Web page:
# Wheel size for Muni?

Hey guys, quick question.

What would be the wheel size or general number that I would put into my cycle computer for a “Duro wildlife leopard 24” x 3.0".

Thanks.

I use 196 cm for my 24" x 3.0" Nokian Gaz.

You could measure it pretty easily…
I use a piece of chalk and mark the tire and the road, right down there where the rubber meets the road. Then roll the wheel until the chalk line on the tire goes around once.
Take a tape measure and measure from the first mark to the second.
Convert to metric as necessary (cheat with an online converter).

I don’t know if there’s a standard for cycle computers, but I think most take either millimeters, or millimeters/10, or millimeters*10, or something.
It should be pretty obvious based on the default number that the computer starts with, or by looking at the general chart in the manual.
Of course with a fat muni tire like you have, the number will be closer to a average 26" tire.

I’m told that you will get a more accurate reading if you are on the uni when measuring the line. Depending on your weight and the amount of psi, any compression of the tire will change (reduce) the length of each revolution.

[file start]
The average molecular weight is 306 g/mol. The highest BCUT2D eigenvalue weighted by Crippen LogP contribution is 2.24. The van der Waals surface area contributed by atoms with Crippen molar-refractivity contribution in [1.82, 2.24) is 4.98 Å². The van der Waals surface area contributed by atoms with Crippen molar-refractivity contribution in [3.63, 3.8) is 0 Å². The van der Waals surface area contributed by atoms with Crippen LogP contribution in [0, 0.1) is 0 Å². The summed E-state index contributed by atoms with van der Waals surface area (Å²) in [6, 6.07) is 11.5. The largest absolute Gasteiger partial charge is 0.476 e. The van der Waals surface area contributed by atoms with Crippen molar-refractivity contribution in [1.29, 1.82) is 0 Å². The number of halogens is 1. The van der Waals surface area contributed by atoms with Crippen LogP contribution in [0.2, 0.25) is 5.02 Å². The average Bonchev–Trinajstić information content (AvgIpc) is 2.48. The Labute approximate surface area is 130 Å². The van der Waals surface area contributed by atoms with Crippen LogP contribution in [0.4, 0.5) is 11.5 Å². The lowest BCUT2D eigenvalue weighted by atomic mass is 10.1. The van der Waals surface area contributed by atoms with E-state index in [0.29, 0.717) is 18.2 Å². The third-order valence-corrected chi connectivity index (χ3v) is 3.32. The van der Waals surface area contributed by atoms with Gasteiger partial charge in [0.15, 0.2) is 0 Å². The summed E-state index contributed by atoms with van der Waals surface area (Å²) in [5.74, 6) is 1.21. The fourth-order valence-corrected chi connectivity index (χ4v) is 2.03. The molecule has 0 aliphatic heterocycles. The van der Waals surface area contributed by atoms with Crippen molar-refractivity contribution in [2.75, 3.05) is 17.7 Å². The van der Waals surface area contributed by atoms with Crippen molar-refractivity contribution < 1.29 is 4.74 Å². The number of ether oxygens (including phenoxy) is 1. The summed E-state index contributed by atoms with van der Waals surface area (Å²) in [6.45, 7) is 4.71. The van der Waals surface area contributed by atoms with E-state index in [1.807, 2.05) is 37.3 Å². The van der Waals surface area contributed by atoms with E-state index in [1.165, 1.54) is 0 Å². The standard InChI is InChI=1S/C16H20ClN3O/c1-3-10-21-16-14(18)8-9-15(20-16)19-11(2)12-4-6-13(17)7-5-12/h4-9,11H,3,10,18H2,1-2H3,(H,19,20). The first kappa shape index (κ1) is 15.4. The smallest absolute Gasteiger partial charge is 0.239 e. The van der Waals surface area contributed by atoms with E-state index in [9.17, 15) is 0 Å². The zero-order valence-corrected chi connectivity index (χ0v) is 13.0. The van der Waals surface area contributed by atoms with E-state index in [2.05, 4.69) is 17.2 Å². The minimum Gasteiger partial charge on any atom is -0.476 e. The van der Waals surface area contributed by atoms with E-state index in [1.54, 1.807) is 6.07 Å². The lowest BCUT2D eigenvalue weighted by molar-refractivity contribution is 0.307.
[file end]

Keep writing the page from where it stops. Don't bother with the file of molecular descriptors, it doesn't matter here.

This is how my lbs determined the proper calibration for my cycle computer on my 36er. To make sure it was accurate, I compared it to readings on my garmin, and it was spot on. It would have been off considerably if we had not measured the full revolution without me on the uni.

An easy way to do this by yourself is to put a dab of something on the tire (sunscreen, yoghurt, toothpaste, etc) then pedal a bit and measure the distance between the spots left on the ground.

I just start with the tube stem at 6 o’clock and go one revolution to the same point.

On my 24"x3" muni, I found a 2" reduction when I moved my uni one rotation with me on it, versus without my weight. So I confirm the above.

Then I tried a high psi (35) and a low (20), both with me on it, and I again saw about a 2" difference, from about 78" to 76".
That’s a 2.56% reduction.

So, if I calibrated with a different PSI, my computer might say I went 10 miles, when I actually went about 0.25 miles less.
In 100 miles, I would have gone about 2.5 miles less.

Not a big deal to me, but I did the math so I thought I’d share it.